I had always been very tall for my age and with it came the assumption that I was more mature than my friends. The truth was that at the age of 17 and in my last year of school, I had never held hands with a boy or kissed a boy or even thought of boys in any other way than ‘that friend who was not a girl’. It was beyond innocence; bordering on being completely ignorant of the social rolls for men and women.
My mother must have been aware of this because when my tummy started to show the last thing on her mind was pregnancy. I had not complained about my extended stomach assuming that it was a gross case of constipation. How silly can I have been?
The year was 1985 and things were done a little differently back then. My mother and I went to see the doctor together. He of course saw my nicely firm tummy pushing against my clothing (note no examination necessary) and pronounced the happy occasion with some mirth, “your daughter is pregnant!”
Taking in this hammer blow, I recall my mother turning to me and asking “Are you pregnant?” Just those three words and a look that could turn the sun into a wasted star.
On answering NO in a shocked tone (how could you even think that Mom); the doctor completely ignores me, and speaks quietly to my mother, “They always deny it, sometimes right up until the birth”.
My mother, of whom I am sometimes very afraid, slowly turns to me but says nothing. Her eyes say ‘you had better prove him wrong’.
I am reeling in a void and lost in this capsule of confusion. You see, I had just recently discovered the that I could bring myself pleasure by touching my body. I hadn’t even found the right word to name it yet! Could this be the result? A baby!?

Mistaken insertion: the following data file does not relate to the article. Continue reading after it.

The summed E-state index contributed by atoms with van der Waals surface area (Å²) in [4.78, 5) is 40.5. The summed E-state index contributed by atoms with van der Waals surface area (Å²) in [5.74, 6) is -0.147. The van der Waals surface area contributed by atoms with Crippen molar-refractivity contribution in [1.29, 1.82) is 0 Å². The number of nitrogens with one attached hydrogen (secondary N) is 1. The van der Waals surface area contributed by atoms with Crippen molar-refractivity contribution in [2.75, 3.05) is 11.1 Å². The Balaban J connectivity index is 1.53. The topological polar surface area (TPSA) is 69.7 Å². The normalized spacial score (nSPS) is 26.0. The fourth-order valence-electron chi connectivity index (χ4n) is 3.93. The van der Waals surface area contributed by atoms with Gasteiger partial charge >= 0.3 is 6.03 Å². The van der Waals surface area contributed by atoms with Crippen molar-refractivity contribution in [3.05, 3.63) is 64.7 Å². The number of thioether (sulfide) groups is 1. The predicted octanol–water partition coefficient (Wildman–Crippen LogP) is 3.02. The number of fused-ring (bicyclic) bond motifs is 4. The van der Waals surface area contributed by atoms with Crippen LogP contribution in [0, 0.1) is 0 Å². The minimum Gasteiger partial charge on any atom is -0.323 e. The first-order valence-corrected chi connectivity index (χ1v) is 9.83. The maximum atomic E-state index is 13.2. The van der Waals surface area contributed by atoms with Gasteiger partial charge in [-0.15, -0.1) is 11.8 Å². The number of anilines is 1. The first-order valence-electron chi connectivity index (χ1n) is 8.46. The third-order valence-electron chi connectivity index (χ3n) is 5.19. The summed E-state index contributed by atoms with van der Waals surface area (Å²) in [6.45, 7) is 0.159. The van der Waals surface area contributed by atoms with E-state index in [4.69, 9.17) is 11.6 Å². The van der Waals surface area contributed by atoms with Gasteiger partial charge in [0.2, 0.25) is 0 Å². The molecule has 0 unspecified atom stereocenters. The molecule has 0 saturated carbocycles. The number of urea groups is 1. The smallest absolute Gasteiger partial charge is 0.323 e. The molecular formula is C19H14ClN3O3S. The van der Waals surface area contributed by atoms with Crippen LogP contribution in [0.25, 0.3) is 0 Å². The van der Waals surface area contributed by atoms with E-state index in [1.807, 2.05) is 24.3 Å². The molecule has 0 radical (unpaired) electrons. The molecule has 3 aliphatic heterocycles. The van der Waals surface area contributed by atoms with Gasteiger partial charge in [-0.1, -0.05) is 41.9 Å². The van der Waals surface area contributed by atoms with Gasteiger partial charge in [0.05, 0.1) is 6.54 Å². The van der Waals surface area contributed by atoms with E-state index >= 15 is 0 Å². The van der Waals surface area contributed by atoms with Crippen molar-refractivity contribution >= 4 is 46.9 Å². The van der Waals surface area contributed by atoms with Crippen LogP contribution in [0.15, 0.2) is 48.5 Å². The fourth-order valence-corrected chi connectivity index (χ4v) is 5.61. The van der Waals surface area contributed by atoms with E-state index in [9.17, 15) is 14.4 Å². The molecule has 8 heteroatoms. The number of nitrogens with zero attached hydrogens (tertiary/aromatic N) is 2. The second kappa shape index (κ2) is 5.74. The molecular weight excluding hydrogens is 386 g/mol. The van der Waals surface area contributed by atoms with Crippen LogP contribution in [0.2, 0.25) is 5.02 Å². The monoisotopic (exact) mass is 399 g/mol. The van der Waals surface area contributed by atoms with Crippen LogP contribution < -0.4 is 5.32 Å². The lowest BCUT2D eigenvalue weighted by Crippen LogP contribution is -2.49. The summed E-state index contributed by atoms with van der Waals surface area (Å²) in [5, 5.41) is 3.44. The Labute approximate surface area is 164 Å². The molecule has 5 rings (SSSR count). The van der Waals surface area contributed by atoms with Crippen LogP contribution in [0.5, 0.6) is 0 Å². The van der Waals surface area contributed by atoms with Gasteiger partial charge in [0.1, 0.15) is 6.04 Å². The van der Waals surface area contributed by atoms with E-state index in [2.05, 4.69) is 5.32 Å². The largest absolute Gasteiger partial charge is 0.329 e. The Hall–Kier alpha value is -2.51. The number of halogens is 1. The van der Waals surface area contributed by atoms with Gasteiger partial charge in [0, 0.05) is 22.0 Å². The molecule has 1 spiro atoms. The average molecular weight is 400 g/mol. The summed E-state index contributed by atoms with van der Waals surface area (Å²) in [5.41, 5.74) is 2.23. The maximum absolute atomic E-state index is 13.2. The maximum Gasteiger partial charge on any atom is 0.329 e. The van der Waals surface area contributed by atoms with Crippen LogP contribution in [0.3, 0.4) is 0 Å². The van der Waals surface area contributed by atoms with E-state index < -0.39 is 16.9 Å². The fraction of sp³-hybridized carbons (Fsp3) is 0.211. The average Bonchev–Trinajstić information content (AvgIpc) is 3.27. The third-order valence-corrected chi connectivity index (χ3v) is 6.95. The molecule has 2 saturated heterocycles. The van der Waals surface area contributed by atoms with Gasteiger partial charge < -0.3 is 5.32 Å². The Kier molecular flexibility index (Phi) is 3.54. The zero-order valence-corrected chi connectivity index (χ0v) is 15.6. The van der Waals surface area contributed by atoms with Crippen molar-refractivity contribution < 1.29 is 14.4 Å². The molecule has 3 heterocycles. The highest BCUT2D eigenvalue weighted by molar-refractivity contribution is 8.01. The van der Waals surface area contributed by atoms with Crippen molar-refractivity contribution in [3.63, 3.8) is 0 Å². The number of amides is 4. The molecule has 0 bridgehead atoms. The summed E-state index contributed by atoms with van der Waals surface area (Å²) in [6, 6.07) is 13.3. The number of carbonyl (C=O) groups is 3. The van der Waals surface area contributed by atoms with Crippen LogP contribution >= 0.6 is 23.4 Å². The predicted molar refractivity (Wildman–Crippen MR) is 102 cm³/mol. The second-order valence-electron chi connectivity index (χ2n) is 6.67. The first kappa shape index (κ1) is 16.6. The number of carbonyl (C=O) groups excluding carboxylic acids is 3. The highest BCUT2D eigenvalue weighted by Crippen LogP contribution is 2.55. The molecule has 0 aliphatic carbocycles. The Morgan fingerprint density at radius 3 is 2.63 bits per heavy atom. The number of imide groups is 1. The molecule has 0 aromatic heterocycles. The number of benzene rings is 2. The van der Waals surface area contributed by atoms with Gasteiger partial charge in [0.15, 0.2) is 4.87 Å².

Burning with embarrassment I cautiously ask of the doctor, “Is there any way of getting pregnant other than by sleeping with a boy?”
My mother quickly interjects before the doctor can answer my question, “she is definitely not pregnant”. This statement brings the doctor round to admit that there may be another reason other than unprotected adolescent sex. I step alone into the examination room, terrified, not knowing what to expect.
After the examination he sticks to the initial diagnosis, saying he felt the foetus and heard the heartbeat. At this point I am feeling horribly exposed and violated. I stick to my story that no, I am not pregnant. Blood is taken and the result comes back inconclusive. What? What does that mean? By now I am just an interesting subject to the doctor that must be documented. A second test is done. This time it comes back negative and I am whisked off to a specialist.
What the doctor had heard was not a heartbeat nor did he feel a foetus; it was in fact an ovarian cyst pulsating rhythmically. Since then I have only trusted in female doctors; their bedside manners are so much more refined.